Electic PUDs and our PUD

Watch the debate of the two candidates for Thurston PUD commissioner (district 3) here:

Something they keep on coming back to is whether the PUD should branch out from water and become an electric company as well. I wasn't sure of either's position at the end of the debate, I just got that both know that its something they need to consider.

Something to consider is the impact of establishing new PUDs to replace Puget Sound Energy provided electricity. The Washington PUD Association says PUDs could save money:

With access to low-cost power from the Bonneville Power Administration, a new electric-service public utility district would be able to charge rates up to 20 percent lower than rates projected for Puget Sound Energy, according to a study released today by the Washington Public Utility Districts Association.

The analysis by EES Consulting, a Kirkland-based management consulting firm specializing in the energy and other natural-resource-based industries, found that PSE rates have gone up sharply over the past several years – nearly 25 percent since 2002, or almost twice the national average.

PSE now has the highest rates of any electric utility in Washington, with the exception of a small utility serving the islands of San Juan County, and is asking the Utilities and Transportation Commission for permission to raise residential rates another 8.25 percent.

Here's the rull report. Earlier the WPUDA said that new PUDs wouldn't cost the state tax revenue (press release and white paper).

On the other hand, a PSE sponsored study says that start-up costs, including purchasing infrastructure, would be prohibitive to starting a new PUD.

So, should we recast our local (weird) water utility to supply power as well?


Not all of Thurston County

is under PSE. A small sliver of the extreme western edge is under Grays Harbor PUD. If you drive west on Highway 8, the power lines cease at Summit Lake and then for two or three glorious miles (Sasquatch and Cougar Country) there are no power lines. Then, maybe a half mile before the county border, GH PUD power lines pick up. 

A Public Utility District is always preferable to a private corporation as the administrators are more accountable and the voters have more control.

Even better is the situation, as in McCleary, where the City itself is the utility. We know the linemen by name and can corner the Mayor on the street to complain if we have to. The smaller the utility the better. Our utility is a holdover from the days of Henry McCleary. When he opened his door plant it was an all-modern all-electric state of the art facility. But when he sold it to Simpson on the last day of 1941 it was prehistoric. Yet, that system evolved and has served as our electric utility ever since, even though we are surrounded by GH PUD.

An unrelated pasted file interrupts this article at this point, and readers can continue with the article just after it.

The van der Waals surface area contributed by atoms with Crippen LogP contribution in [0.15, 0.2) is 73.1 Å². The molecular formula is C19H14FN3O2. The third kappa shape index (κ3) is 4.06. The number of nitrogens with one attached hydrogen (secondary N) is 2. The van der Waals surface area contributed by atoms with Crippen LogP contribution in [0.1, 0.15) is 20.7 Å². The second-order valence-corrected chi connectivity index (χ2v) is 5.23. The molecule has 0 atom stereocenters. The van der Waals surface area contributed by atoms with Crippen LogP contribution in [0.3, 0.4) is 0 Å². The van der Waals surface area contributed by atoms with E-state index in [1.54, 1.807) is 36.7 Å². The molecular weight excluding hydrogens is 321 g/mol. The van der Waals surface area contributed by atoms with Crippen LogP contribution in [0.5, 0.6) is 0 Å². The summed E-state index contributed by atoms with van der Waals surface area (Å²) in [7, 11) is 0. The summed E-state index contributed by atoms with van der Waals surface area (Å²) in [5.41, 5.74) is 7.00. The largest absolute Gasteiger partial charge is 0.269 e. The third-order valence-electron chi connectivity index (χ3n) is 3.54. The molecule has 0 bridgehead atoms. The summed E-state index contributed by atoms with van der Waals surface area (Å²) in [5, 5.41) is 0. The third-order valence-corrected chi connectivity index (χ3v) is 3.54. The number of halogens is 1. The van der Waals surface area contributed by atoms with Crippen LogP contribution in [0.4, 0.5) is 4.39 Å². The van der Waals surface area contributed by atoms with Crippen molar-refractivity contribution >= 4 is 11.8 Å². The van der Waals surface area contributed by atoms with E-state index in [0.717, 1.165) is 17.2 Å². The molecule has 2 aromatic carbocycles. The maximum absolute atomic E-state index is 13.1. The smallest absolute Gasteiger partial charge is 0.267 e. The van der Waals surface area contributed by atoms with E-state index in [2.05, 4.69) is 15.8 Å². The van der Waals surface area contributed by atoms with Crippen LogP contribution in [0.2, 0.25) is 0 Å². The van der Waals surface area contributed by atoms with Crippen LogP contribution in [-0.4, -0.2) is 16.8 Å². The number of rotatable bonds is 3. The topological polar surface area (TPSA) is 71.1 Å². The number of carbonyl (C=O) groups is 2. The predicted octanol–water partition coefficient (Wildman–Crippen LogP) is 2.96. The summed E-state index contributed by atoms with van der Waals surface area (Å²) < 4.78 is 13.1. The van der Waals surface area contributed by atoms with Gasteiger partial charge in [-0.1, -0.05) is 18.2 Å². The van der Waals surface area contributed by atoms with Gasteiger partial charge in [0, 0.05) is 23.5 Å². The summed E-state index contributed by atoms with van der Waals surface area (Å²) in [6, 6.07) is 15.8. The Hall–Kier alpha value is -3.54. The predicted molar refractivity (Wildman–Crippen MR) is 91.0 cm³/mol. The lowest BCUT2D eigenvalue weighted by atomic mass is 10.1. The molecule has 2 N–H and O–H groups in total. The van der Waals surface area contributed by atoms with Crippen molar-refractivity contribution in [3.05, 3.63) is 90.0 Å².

Recently I had the opportunity to ask a PSE staff person about their annual report for 2009. The answer I got was there might not be an annual report next year as the configuration of the corporation (i.e. having stockholders in the first place) might drastically change. But she wasn't sure. Such are the risks and uncertainties of private enterprise.

And yet, electricity is now a basic need.  

In a situation like this, do the Thurston County consumers have a say? Apparently not.


distributed power & the grid

Well, I'd say that the option also exists to encourage smart growth with distributed power generation, from a variety of sources. Certain "at the point of use devices" are better at converting fuel into electricity and heating/cooling energy than some of the technology used on the grid, and cuts line...

...and I'm a big fan of solar, wind power, and co-generation. Residential use and commercial use can complement each other vs just compete for rates-

-The topography of Olympia is prime for micro-hydropower is our grey water system and I'd also encourage small wind power stations that combine community wireless broadband transmitters in town coupled with larger units on Capital Peak...

...and considering the volume of the tidal basin in the Capital Pond, I wonder if a catchment could be installed that would capture tidal flow and drain back thru a series of waterwheels to generate electricity.

I'll be interested to see if this [local power co-op/PUD idea] develops more momentum, and thanks for the post Emmett.